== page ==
2

The hp attribute does not change when the str or con change. The only time it is set is in the constructor. You could define an update method to Char like this:

class Char:
    def __init__(self, x, y):
        self.str = x
        self.con = y
        self.update()
    def update(self):
        self.hp = (self.con + self.str) / 2

and call it at the end of main:

def main(dude):
    print("strength:     " + str(dude.str))
    print("constitution: " + str(dude.con))
    print("hp: " + str(dude.hp))
    print("------")
    action = input("press 1 to change str, 2 to change con")
    if action == "1":
        dude.str = dude.str + 10
        main(dude)
    elif action == "2":
        dude.con = dude.con + 10
        main(dude)
    else:
        main(dude)
    dude.update()
1

Because you evaluate the hp attribute only in the __init__() method, i. e. only in your statement

player = Char(20, 20)

The most quick fix (not a very nice one, but a very simple) is to create a new instance of Char after each change:

if action == "1":
    dude.str = dude.str + 10
    dude = Char(dude.str, dude.con)     # new dude (with current str and con)
    main(dude)
elif action == "2":
    dude.con = dude.con + 10
    dude = Char(dude.str, dude.con)     # new dude (with current str and con)
    main(dude)
  • @DominicDiTaranto, I added a hotfix into my answer. – MarianD Dec 19 '18 at 0:51
1

You have to update the hp each time, since you used self.str and self.con only once to compute hp and stored it independently from self.str and self.con. You could use a get_hp for that.

class Char:

    def __init__(self, x, y):
        self.str = x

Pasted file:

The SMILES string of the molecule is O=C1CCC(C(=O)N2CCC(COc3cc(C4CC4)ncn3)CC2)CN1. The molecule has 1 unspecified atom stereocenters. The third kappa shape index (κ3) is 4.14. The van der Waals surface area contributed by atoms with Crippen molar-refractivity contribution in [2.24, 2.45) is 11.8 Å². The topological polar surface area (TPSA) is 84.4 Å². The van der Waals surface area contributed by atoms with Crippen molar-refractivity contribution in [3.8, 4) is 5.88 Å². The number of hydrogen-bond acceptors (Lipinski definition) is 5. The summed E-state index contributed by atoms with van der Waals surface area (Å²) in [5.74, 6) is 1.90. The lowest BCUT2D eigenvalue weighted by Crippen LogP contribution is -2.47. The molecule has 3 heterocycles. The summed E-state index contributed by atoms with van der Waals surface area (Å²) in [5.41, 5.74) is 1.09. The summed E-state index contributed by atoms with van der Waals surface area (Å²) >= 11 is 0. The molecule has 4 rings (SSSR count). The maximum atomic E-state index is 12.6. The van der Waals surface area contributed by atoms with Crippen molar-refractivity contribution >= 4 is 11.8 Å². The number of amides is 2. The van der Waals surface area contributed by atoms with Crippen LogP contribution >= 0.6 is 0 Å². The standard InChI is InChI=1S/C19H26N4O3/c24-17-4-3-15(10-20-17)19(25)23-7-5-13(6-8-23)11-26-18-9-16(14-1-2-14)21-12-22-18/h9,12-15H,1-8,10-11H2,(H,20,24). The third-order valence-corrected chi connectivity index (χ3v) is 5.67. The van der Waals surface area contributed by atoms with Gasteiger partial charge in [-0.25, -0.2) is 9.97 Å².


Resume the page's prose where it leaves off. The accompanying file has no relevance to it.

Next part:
self.con = y

    def get_hp(self):
        return (self.con + self.str) / 2

player = Char(20, 20)


def main(dude):
    print("strength:     " + str(dude.str))
    print("constitution: " + str(dude.con))
    print("hp: " + str(dude.get_hp()))
    print("------")
    action = input("press 1 to change str, 2 to change con")
    if action == "1":
        dude.str = dude.str + 10
        main(dude)
    elif action == "2":
        dude.con = dude.con + 10
        main(dude)
    else:
        main(dude)
0

I don't agree with the other answers, as the best way for me would have been to use a property. Properties work just like getters, but has the benefit to allow it to be dynamically calculated, which is exactly what you are looking for.

class Char:

    def __init__(self, x, y):
        self.str = x
        self.con = y

    @property
    def hp(self):
        # todo handle negative hp!
        return (self.con + self.str) / 2.


def test_hp():
    player = Char(20, 20)
    assert player.hp == 20


def test_hp_with_changes_to_con_or_str():
    player = Char(20, 20)
    player.con += 10
    assert player.hp == 25
    player.str += 10
    assert player.hp == 30

Also, as you can see, it is better to just write a test than to test stuff with output to stdout.

scratch_12.py ..                                                         [100%]

========================== 2 passed in 0.20 seconds ===========================

The above hp property is read-only, but you can make a setter for it as well if needed. Read up on property

PS: also, use full names, like Character as it is better to be explicit than implicit :)